Several overlapping family patterns may be found in Israel.
The mainstream family. Among Israeli Jews, the great majority of families, of both European and Afro-Asian origin, combine traditional Jewish family values and norms with modern features. These are medium-size families with an average of three children. Marriage is seen primarily, though not only, as a framework for raising children. The man is expected to be the major breadwinner and the woman to fulfill the duties of wife and mother. Although 70 percent of the women work outside the home, work is secondary to childrearing. Divorce is viewed as a failure, not as an opportunity for growth. At the same time, under the impact of feminism and Israel's egalitarian ideology, the men in these families are increasingly involved in childcare, decisions are made jointly, and resources are divided democratically.
The ultra-orthodox family lives by literal adherence to Jewish religious law and at a remove from what they view as the corruption of Israel's secular society. It emphasizes personal modesty (married women must cover their heads); the separation of men and women in education, worship, and public places; early marriage; and clear role divisions. The woman's task is to be a wife and mother, responsible for making a Jewish home. The man's task is to pursue religious studies. The commandment to be fruitful and multiply is taken literally, resulting in a high birth rate. At the same time, ultra-orthodox women have always worked (in feminine occupations, such as secretary and teacher) so as to enable their husbands to study. In addition, there is increasing cooperation with the secular authorities to deal with family problems that were traditionally kept within the community.
Postmodern and single parent families. Israel has a small percentage of postmodern families. These include double-career families, in which the husband and wife are financially autonomous, as well as cohabiting couples, same-sex couples, some of them with children, and unmarried parents by choice.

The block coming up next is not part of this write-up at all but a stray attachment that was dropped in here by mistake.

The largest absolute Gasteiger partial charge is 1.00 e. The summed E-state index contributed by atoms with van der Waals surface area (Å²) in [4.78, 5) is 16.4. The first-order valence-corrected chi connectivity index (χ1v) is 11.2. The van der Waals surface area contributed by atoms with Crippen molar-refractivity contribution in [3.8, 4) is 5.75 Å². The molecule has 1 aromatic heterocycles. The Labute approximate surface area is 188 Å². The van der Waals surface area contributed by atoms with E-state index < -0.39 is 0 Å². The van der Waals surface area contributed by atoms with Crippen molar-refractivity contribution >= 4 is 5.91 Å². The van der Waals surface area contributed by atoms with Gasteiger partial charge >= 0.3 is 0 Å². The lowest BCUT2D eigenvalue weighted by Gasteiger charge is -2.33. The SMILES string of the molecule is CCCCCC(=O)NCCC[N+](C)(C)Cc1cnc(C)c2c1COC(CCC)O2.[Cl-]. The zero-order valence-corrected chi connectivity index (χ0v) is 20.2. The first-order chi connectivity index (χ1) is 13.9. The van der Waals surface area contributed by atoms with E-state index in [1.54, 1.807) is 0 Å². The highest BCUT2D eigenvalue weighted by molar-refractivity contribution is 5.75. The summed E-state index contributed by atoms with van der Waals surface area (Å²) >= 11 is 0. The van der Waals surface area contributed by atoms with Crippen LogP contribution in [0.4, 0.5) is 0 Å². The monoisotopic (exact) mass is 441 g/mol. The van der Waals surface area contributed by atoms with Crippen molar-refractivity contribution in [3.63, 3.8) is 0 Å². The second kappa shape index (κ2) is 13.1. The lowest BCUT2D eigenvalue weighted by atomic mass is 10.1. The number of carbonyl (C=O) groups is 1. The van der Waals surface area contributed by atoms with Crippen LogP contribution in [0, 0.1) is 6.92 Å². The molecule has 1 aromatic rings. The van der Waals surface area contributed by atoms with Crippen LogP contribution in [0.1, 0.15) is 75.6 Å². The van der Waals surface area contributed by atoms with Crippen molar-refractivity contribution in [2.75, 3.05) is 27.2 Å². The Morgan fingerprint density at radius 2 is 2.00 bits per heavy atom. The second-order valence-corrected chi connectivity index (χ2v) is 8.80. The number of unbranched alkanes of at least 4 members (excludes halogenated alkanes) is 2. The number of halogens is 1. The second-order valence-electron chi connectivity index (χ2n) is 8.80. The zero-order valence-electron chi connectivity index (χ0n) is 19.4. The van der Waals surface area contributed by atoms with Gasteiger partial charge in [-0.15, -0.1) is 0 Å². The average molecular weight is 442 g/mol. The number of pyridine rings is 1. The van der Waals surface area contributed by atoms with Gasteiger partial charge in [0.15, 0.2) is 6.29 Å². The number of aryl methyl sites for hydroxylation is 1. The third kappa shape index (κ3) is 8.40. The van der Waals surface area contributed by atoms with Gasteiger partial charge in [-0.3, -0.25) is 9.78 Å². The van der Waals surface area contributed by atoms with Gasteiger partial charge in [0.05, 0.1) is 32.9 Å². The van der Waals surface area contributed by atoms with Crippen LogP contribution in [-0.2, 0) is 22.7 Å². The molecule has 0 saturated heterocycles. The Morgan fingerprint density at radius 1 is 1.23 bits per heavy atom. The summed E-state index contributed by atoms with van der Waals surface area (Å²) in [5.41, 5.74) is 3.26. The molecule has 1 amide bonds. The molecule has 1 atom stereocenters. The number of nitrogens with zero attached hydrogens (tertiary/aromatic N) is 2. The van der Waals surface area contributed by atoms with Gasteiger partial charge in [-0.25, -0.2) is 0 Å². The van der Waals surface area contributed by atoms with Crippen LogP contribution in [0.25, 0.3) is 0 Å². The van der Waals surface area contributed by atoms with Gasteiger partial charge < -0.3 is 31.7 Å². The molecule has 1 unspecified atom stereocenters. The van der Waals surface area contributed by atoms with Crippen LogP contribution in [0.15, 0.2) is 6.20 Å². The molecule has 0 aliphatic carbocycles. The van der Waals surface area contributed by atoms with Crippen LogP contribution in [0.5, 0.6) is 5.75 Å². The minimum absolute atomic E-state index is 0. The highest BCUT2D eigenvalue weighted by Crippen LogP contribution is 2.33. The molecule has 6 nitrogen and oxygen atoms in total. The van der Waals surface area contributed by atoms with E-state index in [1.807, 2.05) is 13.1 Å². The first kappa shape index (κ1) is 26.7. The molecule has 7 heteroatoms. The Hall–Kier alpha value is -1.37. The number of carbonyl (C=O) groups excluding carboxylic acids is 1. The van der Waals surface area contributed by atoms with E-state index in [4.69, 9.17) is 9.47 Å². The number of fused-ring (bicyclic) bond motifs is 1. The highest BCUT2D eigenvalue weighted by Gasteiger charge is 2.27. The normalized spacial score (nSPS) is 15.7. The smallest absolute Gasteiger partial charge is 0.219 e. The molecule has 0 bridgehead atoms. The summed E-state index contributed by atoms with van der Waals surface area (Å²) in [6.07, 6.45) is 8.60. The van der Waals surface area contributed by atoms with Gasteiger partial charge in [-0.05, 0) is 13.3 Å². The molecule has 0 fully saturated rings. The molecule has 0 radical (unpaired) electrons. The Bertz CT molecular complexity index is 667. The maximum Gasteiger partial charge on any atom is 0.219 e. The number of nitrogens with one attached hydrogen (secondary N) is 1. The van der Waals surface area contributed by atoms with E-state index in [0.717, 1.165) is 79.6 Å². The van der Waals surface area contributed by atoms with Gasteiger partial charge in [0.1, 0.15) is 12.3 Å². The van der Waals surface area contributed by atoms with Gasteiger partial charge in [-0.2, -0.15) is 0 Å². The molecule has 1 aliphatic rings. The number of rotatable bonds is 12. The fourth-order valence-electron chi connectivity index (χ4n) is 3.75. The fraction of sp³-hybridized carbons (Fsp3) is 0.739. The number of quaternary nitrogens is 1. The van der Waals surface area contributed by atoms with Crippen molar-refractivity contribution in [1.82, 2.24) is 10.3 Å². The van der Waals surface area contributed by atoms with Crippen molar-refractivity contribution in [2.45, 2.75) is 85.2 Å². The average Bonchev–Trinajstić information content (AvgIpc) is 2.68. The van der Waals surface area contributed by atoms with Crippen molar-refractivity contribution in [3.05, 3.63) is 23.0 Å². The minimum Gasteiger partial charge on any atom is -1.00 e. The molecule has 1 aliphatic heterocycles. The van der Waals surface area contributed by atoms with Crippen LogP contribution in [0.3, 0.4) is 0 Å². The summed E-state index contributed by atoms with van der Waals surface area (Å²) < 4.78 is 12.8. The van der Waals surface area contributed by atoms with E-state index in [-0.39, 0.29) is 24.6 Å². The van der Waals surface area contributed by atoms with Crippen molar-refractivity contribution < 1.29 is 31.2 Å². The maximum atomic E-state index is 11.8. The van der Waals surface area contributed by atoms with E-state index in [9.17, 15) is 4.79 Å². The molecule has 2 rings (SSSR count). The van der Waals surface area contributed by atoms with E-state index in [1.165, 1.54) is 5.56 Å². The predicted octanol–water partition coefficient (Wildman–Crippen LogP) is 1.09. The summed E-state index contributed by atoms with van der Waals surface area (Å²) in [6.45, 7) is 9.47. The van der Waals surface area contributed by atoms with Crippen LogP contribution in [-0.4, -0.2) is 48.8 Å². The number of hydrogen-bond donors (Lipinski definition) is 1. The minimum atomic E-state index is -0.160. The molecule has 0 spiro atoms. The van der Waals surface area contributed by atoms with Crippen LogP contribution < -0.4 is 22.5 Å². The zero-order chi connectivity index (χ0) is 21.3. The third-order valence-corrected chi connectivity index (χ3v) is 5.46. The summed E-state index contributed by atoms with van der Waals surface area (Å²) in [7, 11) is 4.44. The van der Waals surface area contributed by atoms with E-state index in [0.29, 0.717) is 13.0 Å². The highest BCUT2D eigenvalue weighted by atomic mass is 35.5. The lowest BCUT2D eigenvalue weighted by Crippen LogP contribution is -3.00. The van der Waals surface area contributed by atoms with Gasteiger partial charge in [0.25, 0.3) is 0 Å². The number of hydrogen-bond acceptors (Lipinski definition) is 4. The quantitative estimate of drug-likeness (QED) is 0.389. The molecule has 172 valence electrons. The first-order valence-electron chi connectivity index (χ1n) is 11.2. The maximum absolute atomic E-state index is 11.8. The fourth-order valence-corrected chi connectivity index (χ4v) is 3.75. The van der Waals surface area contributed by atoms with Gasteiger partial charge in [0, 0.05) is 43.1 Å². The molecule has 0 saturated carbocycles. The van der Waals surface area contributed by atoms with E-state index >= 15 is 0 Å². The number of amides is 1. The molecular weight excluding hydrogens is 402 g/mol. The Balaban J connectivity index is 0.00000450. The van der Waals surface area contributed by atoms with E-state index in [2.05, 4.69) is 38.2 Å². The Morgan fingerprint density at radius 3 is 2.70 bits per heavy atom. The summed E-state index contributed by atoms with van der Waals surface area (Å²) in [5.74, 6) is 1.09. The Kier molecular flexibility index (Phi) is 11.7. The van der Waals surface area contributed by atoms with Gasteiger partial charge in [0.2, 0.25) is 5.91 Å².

In 1998, 11 percent of all Israeli families were headed by single parents, 90 percent of them by mothers. Of these mothers, 68 percent were divorced, 17 percent widowed, and 15 percent unmarried (Central Bureau of Statistics 1999). The unmarried mothers are mostly middle- and upper-middle-class college-educated women of European origin, who first gave birth in their midto late thirties. Their choice reflects both the high valuation of having children in Israeli society and the legitimacy it accords to the individual's strivings for self-actualization.
The kibbutz family. The kibbutz family today falls into the mainstream family pattern, but it was once a daring social experiment. The kibbutz is a collective community that was created in Israel on the basis of egalitarian, Marxist principles. For ideological and economic reasons, the family took second place to the community. The legal and ceremonial aspects of marriage were de-emphasized, meals were taken in the communal dining room, and community pressure was exerted on people to spend their leisure time in communal activities rather than with their families. Children were raised with their age mates in separate children's houses. They were cared for by child minders and spent only leisure time, two to three hours daily, with their parents. Their physical, social, and emotional needs were to be met by the kibbutz.
Although kibbutz members have contributed beyond their numbers to the defense and leadership of Israeli society, the psychological impact of this communal upbringing and loosened family ties was always a matter of debate. Beginning in the 1970s, one kibbutz after another returned the children to their parents' homes and care. Moreover, extended families now constitute a recognized part of the kibbutz social landscape.
The Arab family. The traditional Arab family is hierarchical, patriarchal, partrilineal, and collectivist. Individuals are expected to subordinate their wishes to the needs of their families, and wives their wishes to those of their husbands. The nuclear family nests within the hamula, an extensive kinship network formed by ties of marriage and blood, whose traditional function was to provide its members with cohesion and financial support (Haj-Yahia 1995).
Over the latter part of the twentieth century, the Arab family in Israel has been undergoing a process of modernization. The hamula has been whittled down in size and the status and the authority of its elders undermined (Smooha 1989). Arab men have seen their traditional role as head of the family eroded and their authority over their wives and children diminished. Arab women have become increasingly educated and, to help carry the economic burden, have started to work outside the home. Nonetheless, women are generally still expected to be deferential to their husbands, parentsin-law, and parents (Haj-Yahia 1995). Divorce, though on the rise, is strongly stigmatized (Cohen and Savaya 1997; Al-Krenawi and Graham 1998).
- Israel - Public Support For Families
- Israel - Factors Affecting The Israeli Family
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